Mark Kreklau, 70, of Drayton, North Dakota passed away on Wednesday, June 13th, 2012 at Altru Hospital in Grand Forks. You can read the official obit in many places. The funeral will be held at Immanuel in Grand Forks on Monday the 18th at 11 am. Prayer services will be held at 6 pm Sunday the 17th after the visitation from 4 until 6 at Trinity in Drayton.
What the official obituary might not tell you was the unique character that the Church Militant has lost. When we transfer the saints to the Church Triumphant it is a victory signaling Christ’s victory over sin, death and the devil. It is a sign of the final victory when the last enemy will be conguered and there will be life everlasting. So we celebrate a victory but we have lost something that can’t easily be replaced. Mark is one of the many losses that cannot be replaced.
I never told him this, but if you have read this blog you are familiar with the “Curmudgeon”. Mark and I had a talk one time when he was in the hospital and we agreed that we were getting to be “cranky old men”. Curmudgeon blogs (9/07/11; 9/08/11; 3/14/12; and 3/18/12) were inspired by that conversation. Mark reminded me of some of the Biblical characters that we study in that he walked that ground of absolute frustration and anger over the stupidity, arrogance and ingratitude that he saw around himself and the exaperation of knowing that because of Jesus we should all be better than we are. At the same time one of the great ruffles of his life was knowing that he was the same. He understood Luther’s admonition that “Christ dwells only in sinners”, but was upset by the fact that we are still so good at it.
How do we imagine the life of faith? What does living faith look like? Does it look like the “good Christian,” “whole person,” “victorious life” version of the Christian life? Those were some questions he and I discussed. We talked about Romans 7-8. The Christian life looks like a war. There is a lot of exasperation and falling in it. As one blogger has written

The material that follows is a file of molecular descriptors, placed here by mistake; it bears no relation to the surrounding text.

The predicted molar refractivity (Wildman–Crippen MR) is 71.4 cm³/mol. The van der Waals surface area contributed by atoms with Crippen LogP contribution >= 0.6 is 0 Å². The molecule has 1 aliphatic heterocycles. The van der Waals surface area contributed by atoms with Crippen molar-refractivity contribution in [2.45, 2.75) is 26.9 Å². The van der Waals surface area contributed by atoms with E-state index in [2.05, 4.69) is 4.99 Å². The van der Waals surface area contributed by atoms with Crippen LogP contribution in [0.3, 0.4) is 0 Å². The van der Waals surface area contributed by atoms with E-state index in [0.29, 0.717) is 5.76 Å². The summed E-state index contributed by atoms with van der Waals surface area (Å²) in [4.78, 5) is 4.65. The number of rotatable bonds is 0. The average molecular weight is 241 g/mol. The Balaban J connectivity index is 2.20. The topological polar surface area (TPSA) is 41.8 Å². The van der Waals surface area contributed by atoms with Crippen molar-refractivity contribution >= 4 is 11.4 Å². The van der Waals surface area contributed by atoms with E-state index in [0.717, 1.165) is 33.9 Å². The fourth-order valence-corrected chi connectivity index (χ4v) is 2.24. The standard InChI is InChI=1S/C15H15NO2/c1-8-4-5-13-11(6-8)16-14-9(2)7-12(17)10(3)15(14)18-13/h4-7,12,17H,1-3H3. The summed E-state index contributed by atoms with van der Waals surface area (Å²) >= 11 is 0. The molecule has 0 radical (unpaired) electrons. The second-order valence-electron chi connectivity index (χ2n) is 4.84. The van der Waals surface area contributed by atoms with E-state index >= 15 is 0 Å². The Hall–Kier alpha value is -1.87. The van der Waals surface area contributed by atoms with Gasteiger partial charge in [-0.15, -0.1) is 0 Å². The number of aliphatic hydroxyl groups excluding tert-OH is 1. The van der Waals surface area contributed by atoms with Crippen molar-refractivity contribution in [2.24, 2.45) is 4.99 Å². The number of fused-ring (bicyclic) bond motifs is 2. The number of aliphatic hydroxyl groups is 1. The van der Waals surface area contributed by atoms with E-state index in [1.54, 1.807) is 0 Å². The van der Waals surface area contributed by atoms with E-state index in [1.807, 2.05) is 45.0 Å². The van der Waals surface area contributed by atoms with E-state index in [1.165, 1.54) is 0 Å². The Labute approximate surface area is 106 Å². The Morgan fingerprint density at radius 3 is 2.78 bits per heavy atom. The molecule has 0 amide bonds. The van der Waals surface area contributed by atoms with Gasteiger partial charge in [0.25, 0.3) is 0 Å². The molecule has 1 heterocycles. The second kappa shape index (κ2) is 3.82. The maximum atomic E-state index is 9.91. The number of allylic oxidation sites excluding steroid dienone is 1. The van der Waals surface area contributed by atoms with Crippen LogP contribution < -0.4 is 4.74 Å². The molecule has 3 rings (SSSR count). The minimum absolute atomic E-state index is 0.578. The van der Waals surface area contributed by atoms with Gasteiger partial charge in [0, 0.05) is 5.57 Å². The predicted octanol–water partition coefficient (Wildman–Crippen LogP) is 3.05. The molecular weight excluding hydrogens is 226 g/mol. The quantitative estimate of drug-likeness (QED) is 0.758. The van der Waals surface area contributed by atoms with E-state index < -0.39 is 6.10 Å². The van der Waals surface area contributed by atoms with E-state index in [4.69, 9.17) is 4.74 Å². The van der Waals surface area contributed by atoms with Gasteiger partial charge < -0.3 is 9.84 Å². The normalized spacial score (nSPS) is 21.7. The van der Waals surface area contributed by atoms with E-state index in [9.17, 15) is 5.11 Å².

It is a battle where we are brought down again, and again and again. Brought down by what we are, and what we continually discover ourselves to be. And we only are “victorious” in the victory of Jesus, a victory that is ours by faith, not by sight. In fact, that fight is probably described just as accurately by the closing words of Romans 7 as by the “victorious” words of Romans 8.
Romans 7:23-25 23 but I see in my members another law waging war against the law of my mind and making me captive to the law of sin that dwells in my members. 24 Wretched man that I am! Who will deliver me from this body of death? 25 Thanks be to God through Jesus Christ our Lord! So then, I myself serve the law of God with my mind, but with my flesh I serve the law of sin.
I fall down. I get up….and believe. Over and over again. That’s as good as it gets in this world. (Micheal Spencer)
Mark could have written that. I am sure he thought it. I know he experienced it. Like the homes he was always deconstructing and reconstructing our life of faith is never a “finished product” in this world. I fight. Jesus will finish the work. I will groan, and do battle since Christ is in me. The Gospel assures victory. Now I live by faith in the Son of God who loved me and gave himself for me.
This ‘discontent’ with what we are, but joy in what Jesus is and what Jesus did is faith. Mark was given that gift of faith. It also gave Mark the gift of what I can only call encouragement. He had the ability to admonish you in words that left no doubt that right then at that moment he considered you to be an idiot, and in the same space of time understand that he recognized you as a ‘fellow traveler’ and an object of infinite value. That is a talent that few possess. If you can do that to a fellow sinner without coming across as ‘holier than thou’ and effectively point out the issue, that is a gift. Mark had it.
Now lest this sound like it was all theological reflection and philosophical introspection it was assuredly not. Mark could talk about everything from politics to baseball to basketball to hockey and football. He loved to fish and be with his family. He was very interested in people and loved going to conventions of all things. I told him that was a sign of insanity. He pretended not to like his dogs but I never believed it. He was extremely proud of his wife, Kaye and her serving as National LWML President was a source of real joy. He loved a cold beer and old Scotch – good First Article gifts. A phrase that I heard him say countless times about countless things was – “isn’t that beautiful?”
I will miss the discussions about faith and foibles, stupidity and nobility and the human spirit. Mostly I think I will miss the words spoken to me after Mark served me the body and blood of Christ – “Jesus loves you my friend!” I knew that and I know that, but in the battlefield we call this life it is nice to have a fellow battler remind you.